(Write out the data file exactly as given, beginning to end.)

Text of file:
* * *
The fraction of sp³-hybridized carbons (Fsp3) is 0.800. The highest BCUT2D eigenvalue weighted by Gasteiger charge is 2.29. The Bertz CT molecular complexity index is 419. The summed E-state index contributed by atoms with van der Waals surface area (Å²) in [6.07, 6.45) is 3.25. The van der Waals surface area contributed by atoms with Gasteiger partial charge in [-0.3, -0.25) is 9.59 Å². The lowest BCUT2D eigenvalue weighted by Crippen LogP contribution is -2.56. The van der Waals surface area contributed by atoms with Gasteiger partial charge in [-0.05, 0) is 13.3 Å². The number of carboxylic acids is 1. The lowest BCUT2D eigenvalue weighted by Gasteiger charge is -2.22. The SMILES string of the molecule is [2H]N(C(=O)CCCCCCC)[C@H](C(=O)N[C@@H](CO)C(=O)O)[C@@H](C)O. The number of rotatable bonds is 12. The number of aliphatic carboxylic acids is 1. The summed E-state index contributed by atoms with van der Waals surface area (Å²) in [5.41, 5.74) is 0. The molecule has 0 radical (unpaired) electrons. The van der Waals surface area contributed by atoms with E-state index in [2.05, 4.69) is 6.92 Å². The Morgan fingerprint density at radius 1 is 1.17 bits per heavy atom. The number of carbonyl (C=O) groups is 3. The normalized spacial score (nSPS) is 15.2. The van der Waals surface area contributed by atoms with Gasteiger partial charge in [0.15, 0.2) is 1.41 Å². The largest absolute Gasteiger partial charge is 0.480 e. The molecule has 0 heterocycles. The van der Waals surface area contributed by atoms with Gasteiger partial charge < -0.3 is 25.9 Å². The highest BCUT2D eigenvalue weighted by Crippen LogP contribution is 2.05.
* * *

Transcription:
The fraction of sp³-hybridized carbons (Fsp3) is 0.800. The highest BCUT2D eigenvalue weighted by Gasteiger charge is 2.29. The Bertz CT molecular complexity index is 419. The summed E-state index contributed by atoms with van der Waals surface area (Å²) in [6.07, 6.45) is 3.25. The van der Waals surface area contributed by atoms with Gasteiger partial charge in [-0.3, -0.25) is 9.59 Å². The lowest BCUT2D eigenvalue weighted by Crippen LogP contribution is -2.56. The van der Waals surface area contributed by atoms with Gasteiger partial charge in [-0.05, 0) is 13.3 Å². The number of carboxylic acids is 1. The lowest BCUT2D eigenvalue weighted by Gasteiger charge is -2.22. The SMILES string of the molecule is [2H]N(C(=O)CCCCCCC)[C@H](C(=O)N[C@@H](CO)C(=O)O)[C@@H](C)O. The number of rotatable bonds is 12. The number of aliphatic carboxylic acids is 1. The summed E-state index contributed by atoms with van der Waals surface area (Å²) in [5.41, 5.74) is 0. The molecule has 0 radical (unpaired) electrons. The van der Waals surface area contributed by atoms with E-state index in [2.05, 4.69) is 6.92 Å². The Morgan fingerprint density at radius 1 is 1.17 bits per heavy atom. The number of carbonyl (C=O) groups is 3. The normalized spacial score (nSPS) is 15.2. The van der Waals surface area contributed by atoms with Gasteiger partial charge in [0.15, 0.2) is 1.41 Å². The largest absolute Gasteiger partial charge is 0.480 e. The molecule has 0 heterocycles. The van der Waals surface area contributed by atoms with Gasteiger partial charge < -0.3 is 25.9 Å². The highest BCUT2D eigenvalue weighted by Crippen LogP contribution is 2.05.